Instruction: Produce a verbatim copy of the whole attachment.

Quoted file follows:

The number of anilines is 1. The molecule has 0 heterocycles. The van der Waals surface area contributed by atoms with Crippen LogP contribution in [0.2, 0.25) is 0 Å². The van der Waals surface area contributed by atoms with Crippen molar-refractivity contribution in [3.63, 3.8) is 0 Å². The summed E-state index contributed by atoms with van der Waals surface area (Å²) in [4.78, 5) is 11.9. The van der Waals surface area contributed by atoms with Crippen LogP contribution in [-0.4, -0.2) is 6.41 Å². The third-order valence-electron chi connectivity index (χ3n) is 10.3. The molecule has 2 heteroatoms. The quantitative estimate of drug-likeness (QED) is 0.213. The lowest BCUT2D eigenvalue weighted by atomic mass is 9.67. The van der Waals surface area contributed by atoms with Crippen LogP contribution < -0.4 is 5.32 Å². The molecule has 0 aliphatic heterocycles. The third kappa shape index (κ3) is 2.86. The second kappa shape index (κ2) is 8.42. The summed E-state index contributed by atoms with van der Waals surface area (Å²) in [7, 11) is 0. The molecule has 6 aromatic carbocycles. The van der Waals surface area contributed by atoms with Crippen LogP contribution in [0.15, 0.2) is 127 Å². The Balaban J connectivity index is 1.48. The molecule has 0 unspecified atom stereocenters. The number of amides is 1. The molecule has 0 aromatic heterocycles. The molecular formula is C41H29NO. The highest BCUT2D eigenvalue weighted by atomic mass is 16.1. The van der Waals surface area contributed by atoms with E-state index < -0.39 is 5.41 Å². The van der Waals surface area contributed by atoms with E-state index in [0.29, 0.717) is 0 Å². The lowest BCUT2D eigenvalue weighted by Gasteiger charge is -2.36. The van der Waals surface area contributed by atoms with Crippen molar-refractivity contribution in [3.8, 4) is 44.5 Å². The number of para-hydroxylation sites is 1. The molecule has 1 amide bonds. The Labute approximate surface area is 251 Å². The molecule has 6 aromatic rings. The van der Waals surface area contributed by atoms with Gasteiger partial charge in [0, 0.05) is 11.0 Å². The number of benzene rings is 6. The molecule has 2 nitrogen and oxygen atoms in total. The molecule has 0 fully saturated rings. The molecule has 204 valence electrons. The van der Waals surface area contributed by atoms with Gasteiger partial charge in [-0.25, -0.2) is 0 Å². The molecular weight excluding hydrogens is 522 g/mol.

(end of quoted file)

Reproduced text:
The number of anilines is 1. The molecule has 0 heterocycles. The van der Waals surface area contributed by atoms with Crippen LogP contribution in [0.2, 0.25) is 0 Å². The van der Waals surface area contributed by atoms with Crippen molar-refractivity contribution in [3.63, 3.8) is 0 Å². The summed E-state index contributed by atoms with van der Waals surface area (Å²) in [4.78, 5) is 11.9. The van der Waals surface area contributed by atoms with Crippen LogP contribution in [-0.4, -0.2) is 6.41 Å². The third-order valence-electron chi connectivity index (χ3n) is 10.3. The molecule has 2 heteroatoms. The quantitative estimate of drug-likeness (QED) is 0.213. The lowest BCUT2D eigenvalue weighted by atomic mass is 9.67. The van der Waals surface area contributed by atoms with Crippen LogP contribution < -0.4 is 5.32 Å². The molecule has 0 aliphatic heterocycles. The third kappa shape index (κ3) is 2.86. The second kappa shape index (κ2) is 8.42. The summed E-state index contributed by atoms with van der Waals surface area (Å²) in [7, 11) is 0. The molecule has 6 aromatic carbocycles. The van der Waals surface area contributed by atoms with Crippen LogP contribution in [0.15, 0.2) is 127 Å². The Balaban J connectivity index is 1.48. The molecule has 0 unspecified atom stereocenters. The number of amides is 1. The molecule has 0 aromatic heterocycles. The molecular formula is C41H29NO. The highest BCUT2D eigenvalue weighted by atomic mass is 16.1. The van der Waals surface area contributed by atoms with E-state index < -0.39 is 5.41 Å². The van der Waals surface area contributed by atoms with E-state index in [0.29, 0.717) is 0 Å². The lowest BCUT2D eigenvalue weighted by Gasteiger charge is -2.36. The van der Waals surface area contributed by atoms with Crippen molar-refractivity contribution in [3.8, 4) is 44.5 Å². The number of para-hydroxylation sites is 1. The molecule has 1 amide bonds. The Labute approximate surface area is 251 Å². The molecule has 6 aromatic rings. The van der Waals surface area contributed by atoms with Gasteiger partial charge in [0, 0.05) is 11.0 Å². The number of benzene rings is 6. The molecule has 2 nitrogen and oxygen atoms in total. The molecule has 0 fully saturated rings. The molecule has 204 valence electrons. The van der Waals surface area contributed by atoms with Gasteiger partial charge in [-0.25, -0.2) is 0 Å². The molecular weight excluding hydrogens is 522 g/mol.